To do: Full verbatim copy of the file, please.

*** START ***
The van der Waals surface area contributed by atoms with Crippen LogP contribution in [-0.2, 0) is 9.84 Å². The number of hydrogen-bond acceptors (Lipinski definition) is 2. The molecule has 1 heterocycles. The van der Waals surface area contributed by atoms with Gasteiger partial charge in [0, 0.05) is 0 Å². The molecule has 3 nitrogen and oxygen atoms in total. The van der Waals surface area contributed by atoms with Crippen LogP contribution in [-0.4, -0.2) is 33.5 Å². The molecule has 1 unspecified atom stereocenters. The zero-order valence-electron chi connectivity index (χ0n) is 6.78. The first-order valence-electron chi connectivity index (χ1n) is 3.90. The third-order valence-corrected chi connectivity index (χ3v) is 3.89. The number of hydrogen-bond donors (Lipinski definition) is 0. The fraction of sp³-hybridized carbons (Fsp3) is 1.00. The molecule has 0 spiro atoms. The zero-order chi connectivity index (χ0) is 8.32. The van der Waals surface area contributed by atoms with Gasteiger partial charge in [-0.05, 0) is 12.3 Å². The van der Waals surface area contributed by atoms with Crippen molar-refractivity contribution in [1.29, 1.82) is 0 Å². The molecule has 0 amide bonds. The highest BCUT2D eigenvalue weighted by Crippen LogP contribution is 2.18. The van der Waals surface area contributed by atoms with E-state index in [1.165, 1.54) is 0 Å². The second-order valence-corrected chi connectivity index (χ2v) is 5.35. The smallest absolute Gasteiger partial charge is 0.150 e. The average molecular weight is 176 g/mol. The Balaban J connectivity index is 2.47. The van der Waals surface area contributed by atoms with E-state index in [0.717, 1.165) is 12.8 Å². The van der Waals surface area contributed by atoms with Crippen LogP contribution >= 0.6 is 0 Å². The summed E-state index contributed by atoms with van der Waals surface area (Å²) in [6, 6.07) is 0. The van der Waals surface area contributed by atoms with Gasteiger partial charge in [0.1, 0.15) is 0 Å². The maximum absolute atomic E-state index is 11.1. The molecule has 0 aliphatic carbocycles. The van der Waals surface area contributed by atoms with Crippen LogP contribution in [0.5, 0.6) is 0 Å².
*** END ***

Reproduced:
The van der Waals surface area contributed by atoms with Crippen LogP contribution in [-0.2, 0) is 9.84 Å². The number of hydrogen-bond acceptors (Lipinski definition) is 2. The molecule has 1 heterocycles. The van der Waals surface area contributed by atoms with Gasteiger partial charge in [0, 0.05) is 0 Å². The molecule has 3 nitrogen and oxygen atoms in total. The van der Waals surface area contributed by atoms with Crippen LogP contribution in [-0.4, -0.2) is 33.5 Å². The molecule has 1 unspecified atom stereocenters. The zero-order valence-electron chi connectivity index (χ0n) is 6.78. The first-order valence-electron chi connectivity index (χ1n) is 3.90. The third-order valence-corrected chi connectivity index (χ3v) is 3.89. The number of hydrogen-bond donors (Lipinski definition) is 0. The fraction of sp³-hybridized carbons (Fsp3) is 1.00. The molecule has 0 spiro atoms. The zero-order chi connectivity index (χ0) is 8.32. The van der Waals surface area contributed by atoms with Gasteiger partial charge in [-0.05, 0) is 12.3 Å². The van der Waals surface area contributed by atoms with Crippen molar-refractivity contribution in [1.29, 1.82) is 0 Å². The molecule has 0 amide bonds. The highest BCUT2D eigenvalue weighted by Crippen LogP contribution is 2.18. The van der Waals surface area contributed by atoms with E-state index in [1.165, 1.54) is 0 Å². The second-order valence-corrected chi connectivity index (χ2v) is 5.35. The smallest absolute Gasteiger partial charge is 0.150 e. The average molecular weight is 176 g/mol. The Balaban J connectivity index is 2.47. The van der Waals surface area contributed by atoms with E-state index in [0.717, 1.165) is 12.8 Å². The van der Waals surface area contributed by atoms with Crippen LogP contribution >= 0.6 is 0 Å². The summed E-state index contributed by atoms with van der Waals surface area (Å²) in [6, 6.07) is 0. The van der Waals surface area contributed by atoms with Gasteiger partial charge in [0.1, 0.15) is 0 Å². The maximum absolute atomic E-state index is 11.1. The molecule has 0 aliphatic carbocycles. The van der Waals surface area contributed by atoms with Crippen LogP contribution in [0.5, 0.6) is 0 Å².